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'Windows 10 destroyed our data!' Microsoft hauled into US court

Anonymous Coward

As with previous versions, win 10 update stores old user profiles and windoze folders in windows.old with an option to rollback so i really don't think they have a leg to stand on. The fact that neither the customer nor Geek Squid could manage the world's simplest data recovery is hardly grounds for a lawsuit.

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Except that doesn't work

I personally know of at least two systems where the Win 7 > 10 in-place upgrade failed and would not roll back successfully. In the end the only apparent possibility was a full nuke'n'pave. Fortunately there wasn't much data lost, but there was some.

I am certain that there are thousands of similar cases.

I am also equally certain that there are tens of thousands of people who tried to reject the upgrade but were forced into it, eg by the complete lack of a "Cancel" button in later stages.

Many of those will have wanted to return to Win 7, many of those will not have been able to find out how, and many will have been unable to because the "downgrade" process was not 100% reliable

Even a 1% failure rate would be many thousands of failures.

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Re: Except that doesn't work

Rollback didn't work on my main desktop machine. Had to reinstall because w10 didn't work. Still, I must say I'm grateful to MS for the opportunity to install and enjoy Cinnamon Mint :-)

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win 10 update stores old user profiles and windoze folders in windows.old with an option to rollback
So I take it you've never seen:

"...refers to a location that is unavailable. It could be on a hard drive on this computer, on a network, or on a different computer on your home network. Check to make sure that the disk is properly inserted, or that you are connected to the Internet or home network, and then try again. If it still cannot be located, the information might have been moved to a different location."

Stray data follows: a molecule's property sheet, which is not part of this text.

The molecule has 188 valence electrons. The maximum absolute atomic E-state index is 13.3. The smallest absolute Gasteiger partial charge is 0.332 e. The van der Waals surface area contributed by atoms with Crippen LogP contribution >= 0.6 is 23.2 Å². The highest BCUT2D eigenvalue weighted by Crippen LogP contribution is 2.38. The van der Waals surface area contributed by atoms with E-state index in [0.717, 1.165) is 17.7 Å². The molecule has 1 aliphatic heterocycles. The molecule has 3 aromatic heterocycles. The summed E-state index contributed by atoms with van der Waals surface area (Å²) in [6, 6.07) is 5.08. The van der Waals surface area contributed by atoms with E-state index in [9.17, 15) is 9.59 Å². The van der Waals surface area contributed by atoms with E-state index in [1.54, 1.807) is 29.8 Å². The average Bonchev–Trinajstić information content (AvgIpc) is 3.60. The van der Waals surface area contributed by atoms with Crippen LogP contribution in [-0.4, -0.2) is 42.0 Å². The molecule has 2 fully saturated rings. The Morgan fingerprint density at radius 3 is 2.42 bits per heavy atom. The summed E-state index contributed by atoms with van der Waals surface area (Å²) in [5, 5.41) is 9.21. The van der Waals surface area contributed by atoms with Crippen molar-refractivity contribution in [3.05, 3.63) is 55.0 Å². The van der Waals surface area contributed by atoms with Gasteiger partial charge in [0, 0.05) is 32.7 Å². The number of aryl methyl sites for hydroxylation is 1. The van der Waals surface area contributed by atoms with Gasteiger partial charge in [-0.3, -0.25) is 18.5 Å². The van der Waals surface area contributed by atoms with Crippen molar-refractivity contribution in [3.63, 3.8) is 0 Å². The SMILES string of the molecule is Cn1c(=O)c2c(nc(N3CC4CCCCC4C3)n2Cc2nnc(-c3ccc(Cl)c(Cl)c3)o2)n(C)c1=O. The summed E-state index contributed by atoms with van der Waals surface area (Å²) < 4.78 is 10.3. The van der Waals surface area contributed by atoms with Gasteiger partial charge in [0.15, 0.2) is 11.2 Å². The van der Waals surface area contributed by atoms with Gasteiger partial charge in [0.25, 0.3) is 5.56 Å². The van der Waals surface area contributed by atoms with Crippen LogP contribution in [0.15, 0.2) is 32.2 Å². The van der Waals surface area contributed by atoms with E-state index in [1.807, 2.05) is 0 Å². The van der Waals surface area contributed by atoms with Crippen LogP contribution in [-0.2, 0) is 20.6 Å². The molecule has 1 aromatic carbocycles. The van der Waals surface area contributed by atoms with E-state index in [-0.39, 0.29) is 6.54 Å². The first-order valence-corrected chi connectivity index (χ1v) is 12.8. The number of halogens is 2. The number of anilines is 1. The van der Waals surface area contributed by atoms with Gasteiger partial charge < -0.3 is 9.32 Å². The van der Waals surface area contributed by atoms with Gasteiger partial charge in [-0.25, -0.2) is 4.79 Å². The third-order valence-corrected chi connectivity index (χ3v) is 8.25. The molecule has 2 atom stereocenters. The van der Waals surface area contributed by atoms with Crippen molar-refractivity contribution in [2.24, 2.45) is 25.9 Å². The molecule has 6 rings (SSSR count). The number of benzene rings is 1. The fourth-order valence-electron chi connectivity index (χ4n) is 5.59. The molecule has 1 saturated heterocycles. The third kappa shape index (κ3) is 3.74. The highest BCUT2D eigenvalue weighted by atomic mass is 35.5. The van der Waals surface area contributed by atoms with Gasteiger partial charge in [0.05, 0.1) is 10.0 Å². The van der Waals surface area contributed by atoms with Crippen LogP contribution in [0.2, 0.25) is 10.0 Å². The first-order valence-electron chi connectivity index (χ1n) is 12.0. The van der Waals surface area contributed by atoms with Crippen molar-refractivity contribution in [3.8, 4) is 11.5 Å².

Oddly, Linux can see and copy the files, but not Windows. Nor can you delete the folder in Windows. When Windows fucks up, it does so big-time. BTW, none of the suggested fixes on the interwebs worked for me.

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Yes I agree that I've seen that message, I've seen upgrades fail, I've seen clean Win 10 installs fail and I've seen rollbacks fail.

BUT

I've done hundreds of windows upgrades and have NEVER lost access to the old data. It stores it in windows.old. .Whilst I wouldn't expect Joe Average to be able to recover it, ANY even semi-capable IT outfit who CHARGES should be able to reinstall previous Windows version, the old user profiles and if necessary pertinent registry data.

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I've done hundreds of windows upgrades and have NEVER lost access to the old data. It stores it in windows.old.
While what you say is undoubtedly veridical, it marks you out as a bit of an amateur. I've been using Windows since Win 286 and there's one thing I learnt very early on. Upgrading Windows is vastly inferior to a clean install.

You can't reinstall the previous Windows version if you lack install media and the Product Key. The PK is on the power adapter for my Zenbook and it's not beyond the realms of possibility to leave such plugged into an hotel wall on the opposite end of the planet. Or for wear and tear to obliterate the PK (overzealous office cleaners).